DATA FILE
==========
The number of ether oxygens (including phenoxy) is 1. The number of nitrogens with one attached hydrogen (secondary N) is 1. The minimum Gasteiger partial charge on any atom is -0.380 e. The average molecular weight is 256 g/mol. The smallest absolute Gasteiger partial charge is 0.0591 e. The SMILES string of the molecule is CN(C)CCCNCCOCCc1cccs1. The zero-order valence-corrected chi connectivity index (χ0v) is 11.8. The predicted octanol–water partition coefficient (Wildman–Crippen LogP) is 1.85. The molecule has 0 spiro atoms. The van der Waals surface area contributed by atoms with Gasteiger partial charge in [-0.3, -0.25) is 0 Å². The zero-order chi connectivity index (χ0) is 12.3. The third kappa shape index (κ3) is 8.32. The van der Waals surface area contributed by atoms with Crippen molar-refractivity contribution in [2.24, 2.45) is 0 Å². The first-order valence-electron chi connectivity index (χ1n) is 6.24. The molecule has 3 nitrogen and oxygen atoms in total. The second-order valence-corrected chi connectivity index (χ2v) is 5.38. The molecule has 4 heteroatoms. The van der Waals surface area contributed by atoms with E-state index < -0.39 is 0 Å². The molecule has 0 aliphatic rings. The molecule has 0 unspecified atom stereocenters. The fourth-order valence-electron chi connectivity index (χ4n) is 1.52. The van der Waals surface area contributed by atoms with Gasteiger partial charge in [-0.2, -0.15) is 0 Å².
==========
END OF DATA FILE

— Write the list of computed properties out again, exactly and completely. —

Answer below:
The number of ether oxygens (including phenoxy) is 1. The number of nitrogens with one attached hydrogen (secondary N) is 1. The minimum Gasteiger partial charge on any atom is -0.380 e. The average molecular weight is 256 g/mol. The smallest absolute Gasteiger partial charge is 0.0591 e. The SMILES string of the molecule is CN(C)CCCNCCOCCc1cccs1. The zero-order valence-corrected chi connectivity index (χ0v) is 11.8. The predicted octanol–water partition coefficient (Wildman–Crippen LogP) is 1.85. The molecule has 0 spiro atoms. The van der Waals surface area contributed by atoms with Gasteiger partial charge in [-0.3, -0.25) is 0 Å². The zero-order chi connectivity index (χ0) is 12.3. The third kappa shape index (κ3) is 8.32. The van der Waals surface area contributed by atoms with Crippen molar-refractivity contribution in [2.24, 2.45) is 0 Å². The first-order valence-electron chi connectivity index (χ1n) is 6.24. The molecule has 3 nitrogen and oxygen atoms in total. The second-order valence-corrected chi connectivity index (χ2v) is 5.38. The molecule has 4 heteroatoms. The van der Waals surface area contributed by atoms with E-state index < -0.39 is 0 Å². The molecule has 0 aliphatic rings. The molecule has 0 unspecified atom stereocenters. The fourth-order valence-electron chi connectivity index (χ4n) is 1.52. The van der Waals surface area contributed by atoms with Gasteiger partial charge in [-0.2, -0.15) is 0 Å².